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UK Brexit negotiator: We’re not bluffing on not accepting EU rules



The U.K.’s rejection of demands that it stay aligned with EU rules post Brexit is not a “negotiating position which might move under pressure,” but central to the government’s vision for the country beyond 2020, according to Britain’s chief negotiator David Frost.

In a rare speech in Brussels before the second phase of Brexit talks get underway next month, Frost will give a robust response to the EU’s red line on maintaining a so-called level playing field — the demand that London stays aligned to EU rules on environmental and labor protection, for example.

Laying out the EU’s position earlier this month, chief Brexit negotiator Michel Barnier said that Brussels is willing to do a deal that includes zero-tariff and zero-quota access to the EU’s single market, but that it would come with conditions. “We need to make sure competition is and remains open and fair,” Barnier said.

In remarks briefed to journalists ahead of his lecture at the Université Libre de Bruxelles on Monday evening, Frost says staying aligned with EU rules would defeat the point of Brexit.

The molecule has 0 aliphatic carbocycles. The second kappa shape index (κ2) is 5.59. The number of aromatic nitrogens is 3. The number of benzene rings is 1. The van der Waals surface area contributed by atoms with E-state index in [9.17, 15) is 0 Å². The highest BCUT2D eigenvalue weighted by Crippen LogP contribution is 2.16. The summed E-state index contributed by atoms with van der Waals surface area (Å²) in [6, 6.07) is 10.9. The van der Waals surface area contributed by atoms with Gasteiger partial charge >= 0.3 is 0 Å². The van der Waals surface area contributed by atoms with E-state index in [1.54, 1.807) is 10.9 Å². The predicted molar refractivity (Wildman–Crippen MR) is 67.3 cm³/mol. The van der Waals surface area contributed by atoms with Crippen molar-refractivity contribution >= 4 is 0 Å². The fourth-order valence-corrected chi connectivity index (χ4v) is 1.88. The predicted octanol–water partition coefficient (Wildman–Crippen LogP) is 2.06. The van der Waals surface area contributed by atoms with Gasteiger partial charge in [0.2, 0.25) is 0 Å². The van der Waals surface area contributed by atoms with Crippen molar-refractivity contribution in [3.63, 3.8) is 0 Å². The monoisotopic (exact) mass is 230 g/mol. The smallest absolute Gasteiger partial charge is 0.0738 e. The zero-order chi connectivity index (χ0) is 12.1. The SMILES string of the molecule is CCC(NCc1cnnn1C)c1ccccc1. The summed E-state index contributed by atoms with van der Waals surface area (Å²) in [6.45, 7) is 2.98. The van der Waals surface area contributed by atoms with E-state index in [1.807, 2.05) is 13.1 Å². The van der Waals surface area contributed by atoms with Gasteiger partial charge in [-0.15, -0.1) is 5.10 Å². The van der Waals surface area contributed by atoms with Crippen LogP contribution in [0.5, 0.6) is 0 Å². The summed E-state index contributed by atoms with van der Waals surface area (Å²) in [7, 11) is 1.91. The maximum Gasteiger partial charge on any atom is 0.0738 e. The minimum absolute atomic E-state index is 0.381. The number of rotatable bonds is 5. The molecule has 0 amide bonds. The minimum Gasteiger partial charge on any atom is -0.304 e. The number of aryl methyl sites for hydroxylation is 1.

“We bring to the negotiations not some clever tactical positioning but the fundamentals of what it means to be an independent country. It is central to our vision that we must have the ability to set laws that suit us — to claim the right that every other non-EU country in the world has,” he says.

“So to think that we might accept EU supervision on so-called level playing field issues simply fails to see the point of what we are doing. It isn’t a simple negotiating position which might move under pressure — it is the point of the whole project,” he adds, signaling again that the level playing field issue is set to be a major crunch point in the talks.

Frost points out that U.K. standards have in some cases been higher than those required by Brussels. And he points out that London is not demanding that EU countries stay aligned with the U.K. in order to protect British standards. “The more thoughtful would say that such an approach would compromise the EU’s sovereign legal order; that there would be no democratic legitimacy in the EU for the decisions taken in the U.K. to which the EU would be bound.”

EU diplomats and officials will likely calculate that the loss of trade for the U.K. as a result of tariffs will be more economically painful for London than it is for the Brussels.

Frost will also reject the notion that the U.K. will extend the negotiating period beyond the end of the year, despite numerous warnings from trade experts and officials on the EU side that will only leave time for a minimalist trade deal — or no deal. “At that point we recover our political and economic independence in full – why would we want to postpone it?” Frost will ask.



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